The red Pinto stationwagon launches majestically off a highway construction ramp into the clean morning air. As Wagner's Ride of the Valkyries blares in the background, the car begins its impossible 15 second descent against the skyline of wakening Chicago. The henchman passenger turns to Henry Gipson's character, the head of the Illinois Nazi Party, and says simply, "I've always loved you". Moments earlier two men in black suits, hats, and sunglasses did a back flip in their vintage police car, traded for a mic, over that same Pinto and sped off. Welcome to the world of the Blues Brothers. The dispatching of the Nazis is perhaps my favorite part, the incredulous looks on their faces as they plummet, coupled with the sly nod to 2001 Space Odyssey as the foreground rushes past them. Belushi's Jake, released from prison reunites with Aykroyd's Elwood. Visiting their childhood orphanage home, they are informed that it needs $5000 in tax money or it will close. Spurred on by a spiritual awakening, their 'mission from God' sees them reuniting their blues band to play and come up w/ the money. They slowly collect their prior band-mates, lifting them from their current dreary existences [lounge acts, fry cooks, etc.] while performing musical numbers with blues greats like James Brown, Ray Charles, Aretha Franklin, etc. Once reunited they play a couple gigs including the infamous cowboy bar. Along the way they collect a not inconsiderable number of people who want them either dead or behind bars. Departing the last gig, they have to get the money to the tax assessors dept. by mid morning. This sets up one of cinema's greatest car chases. The Blues Brothers features great music and nice pacing. The DVD includes some scenes not available for some time that don't hinder the production. While the Blues Brothers themselves are cartoons in their black suites; there is a moment of sweet humanity when Belushi takes off his glasses to plead for his life. The film works on a variety of levels and is recommended.
on September 7, 2003
The Blues Brothers is a true classic movie, one of the few SNL movies that is actually a good story. Joliet Jake is recently released from prison and picked up by his brother Elwood. The two discover that the orphanage they grew up in is going to be sold to the Board of Education unless they can raise $5,000 to give to the State Assesors office. The Blues Brothers try to get the money by putting their band back together and doing a few gigs. Along the way, they anger the Illinois State Police, the Illinois Nazi Party, the owner of Bob's Country Bunker, and a band from Nashville, the Good Ole Boys. This movie is great from beginning to end. The musical numbers are all great including Jake's revelation in the church, Ray Charles singing Shake Your Tail Feather, Aretha Franklin singing in her soul food diner, the peformance in Bob's Country Bunker, and finally the concert at the end including two of their best songs. As well, there is action galore from Elwood jumping a bridge with their 1974 Dodge Sedan to their chaotic ride through a crowded mall to the police chase at the end through the streets of Chicago( especially Lower Wacker Drive) and the chase up the staircase to the Assessor's office. The Blues Brothers has something for everybody and should not be missed.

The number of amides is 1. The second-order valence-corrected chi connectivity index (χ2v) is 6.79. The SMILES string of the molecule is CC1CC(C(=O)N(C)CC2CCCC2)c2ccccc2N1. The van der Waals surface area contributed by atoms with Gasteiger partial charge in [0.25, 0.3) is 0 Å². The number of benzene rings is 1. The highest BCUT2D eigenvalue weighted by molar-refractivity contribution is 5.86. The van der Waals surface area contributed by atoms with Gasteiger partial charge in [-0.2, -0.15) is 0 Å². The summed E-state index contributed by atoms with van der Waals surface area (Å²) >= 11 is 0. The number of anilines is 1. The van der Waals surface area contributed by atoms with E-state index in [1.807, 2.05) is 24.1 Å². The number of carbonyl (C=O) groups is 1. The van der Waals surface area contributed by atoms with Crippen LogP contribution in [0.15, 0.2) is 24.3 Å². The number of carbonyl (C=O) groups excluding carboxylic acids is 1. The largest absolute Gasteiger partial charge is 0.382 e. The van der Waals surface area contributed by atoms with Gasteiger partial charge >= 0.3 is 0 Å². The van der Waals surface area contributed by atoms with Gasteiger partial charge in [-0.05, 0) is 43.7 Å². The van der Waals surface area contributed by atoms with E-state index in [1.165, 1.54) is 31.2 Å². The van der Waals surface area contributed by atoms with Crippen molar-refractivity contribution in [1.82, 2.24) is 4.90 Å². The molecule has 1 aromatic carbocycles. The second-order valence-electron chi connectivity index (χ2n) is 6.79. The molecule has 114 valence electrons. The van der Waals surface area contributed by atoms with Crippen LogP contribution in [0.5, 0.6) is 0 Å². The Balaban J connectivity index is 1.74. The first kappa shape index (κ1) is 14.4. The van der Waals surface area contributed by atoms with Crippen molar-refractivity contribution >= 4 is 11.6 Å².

The Blues Brothers are played to perfection by John Belushi as Jake and Dan Aykroyd as Elwood. The two actors are hysterical together throughout as they anger just about everybody in the city of Chicago. There are far too many lines to mention, but it is obvious that they had fun making this movie. There are plenty of musical cameos also including Cab Calloway, James Brown as a preacher, Aretha Franklin as the owner of a Soul Food diner, Ray Charles as the owner of music store, and John Lee Hooker as a street peformer on Maxwell Street. The film also stars Carrie Fisher, John Candy, Kathleen Freeman, Henry Gibson, and many more. Also look out for a very funny cameo by Frank Oz and a short appearance by Steven Spielberg. Also worth mentioning is the Blues Brothers band including Matt "Guitar" Murphy, Donald "Duck" Dunn, Murphy Dunne, "Blue Lou" Marini, Tom "Bones" Malone, Steve "The Colonel" Cropper, Alan Rubin, and Willy "Two Bits" Hall. The Collector's Edition DVD offers widescreen presentation, the original theatrical trailer, a making of documentary with interviews with the cast and crew, and footage not seen since the original release in 1980. This is a great movie that all viewers will find something to like in it. Do not miss this classic!
on August 26, 2003
The Blues Brothers served as my introduction to the Blues. Sure it's a little pathetic, but ask any small town White boy blues fan under the age of 30, and you'll be suprised how many of us share the same memory. Jake and Elwood are a pair of somewhat criminal, blues musicians on a mission from God to raise money to save an orphanage while simultaneously trying to not be killed by a jilted Carrie Fisher.
OK Forget the plot...the fact is that this movie is fun. It has cameos by everyone from Boom Boom John Lee Hooker to Jelly Legs James Brown. Let us not understate that this is the only SAT. Night Live skit-to-movie that works. Where Wayne's World is Marginally watchable, this one is genuinely funny. Every other example should pulled from their respective canisters and burned in a huge public ceremony immeditely after being used to hang everyone involved in their production (and perhaps knotted in order to provide Chevy Chase with a brutal flogging)
In other words this film is worth owning. It makes you want to be a Blues Man. Really, what more can you ask from a movie?